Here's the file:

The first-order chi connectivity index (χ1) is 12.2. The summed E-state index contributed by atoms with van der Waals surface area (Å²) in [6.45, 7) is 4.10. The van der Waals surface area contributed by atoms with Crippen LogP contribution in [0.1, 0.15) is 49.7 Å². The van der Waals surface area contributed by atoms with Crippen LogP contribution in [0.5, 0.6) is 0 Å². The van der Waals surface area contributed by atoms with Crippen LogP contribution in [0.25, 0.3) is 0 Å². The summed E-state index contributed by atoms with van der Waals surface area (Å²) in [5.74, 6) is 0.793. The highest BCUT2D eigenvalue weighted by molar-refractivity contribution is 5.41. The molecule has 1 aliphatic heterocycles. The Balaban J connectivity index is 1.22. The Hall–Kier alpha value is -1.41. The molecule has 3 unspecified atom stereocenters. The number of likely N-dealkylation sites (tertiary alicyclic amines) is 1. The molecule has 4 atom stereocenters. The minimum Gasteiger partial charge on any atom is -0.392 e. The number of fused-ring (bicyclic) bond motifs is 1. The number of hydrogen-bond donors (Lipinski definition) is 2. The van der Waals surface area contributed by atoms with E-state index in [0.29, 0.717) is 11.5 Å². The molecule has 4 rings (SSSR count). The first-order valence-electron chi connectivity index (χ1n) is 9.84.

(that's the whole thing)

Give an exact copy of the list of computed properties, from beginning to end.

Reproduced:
The first-order chi connectivity index (χ1) is 12.2. The summed E-state index contributed by atoms with van der Waals surface area (Å²) in [6.45, 7) is 4.10. The van der Waals surface area contributed by atoms with Crippen LogP contribution in [0.1, 0.15) is 49.7 Å². The van der Waals surface area contributed by atoms with Crippen LogP contribution in [0.5, 0.6) is 0 Å². The van der Waals surface area contributed by atoms with Crippen LogP contribution in [0.25, 0.3) is 0 Å². The summed E-state index contributed by atoms with van der Waals surface area (Å²) in [5.74, 6) is 0.793. The highest BCUT2D eigenvalue weighted by molar-refractivity contribution is 5.41. The molecule has 1 aliphatic heterocycles. The Balaban J connectivity index is 1.22. The Hall–Kier alpha value is -1.41. The molecule has 3 unspecified atom stereocenters. The number of likely N-dealkylation sites (tertiary alicyclic amines) is 1. The molecule has 4 atom stereocenters. The minimum Gasteiger partial charge on any atom is -0.392 e. The number of fused-ring (bicyclic) bond motifs is 1. The number of hydrogen-bond donors (Lipinski definition) is 2. The van der Waals surface area contributed by atoms with E-state index in [0.29, 0.717) is 11.5 Å². The molecule has 4 rings (SSSR count). The first-order valence-electron chi connectivity index (χ1n) is 9.84.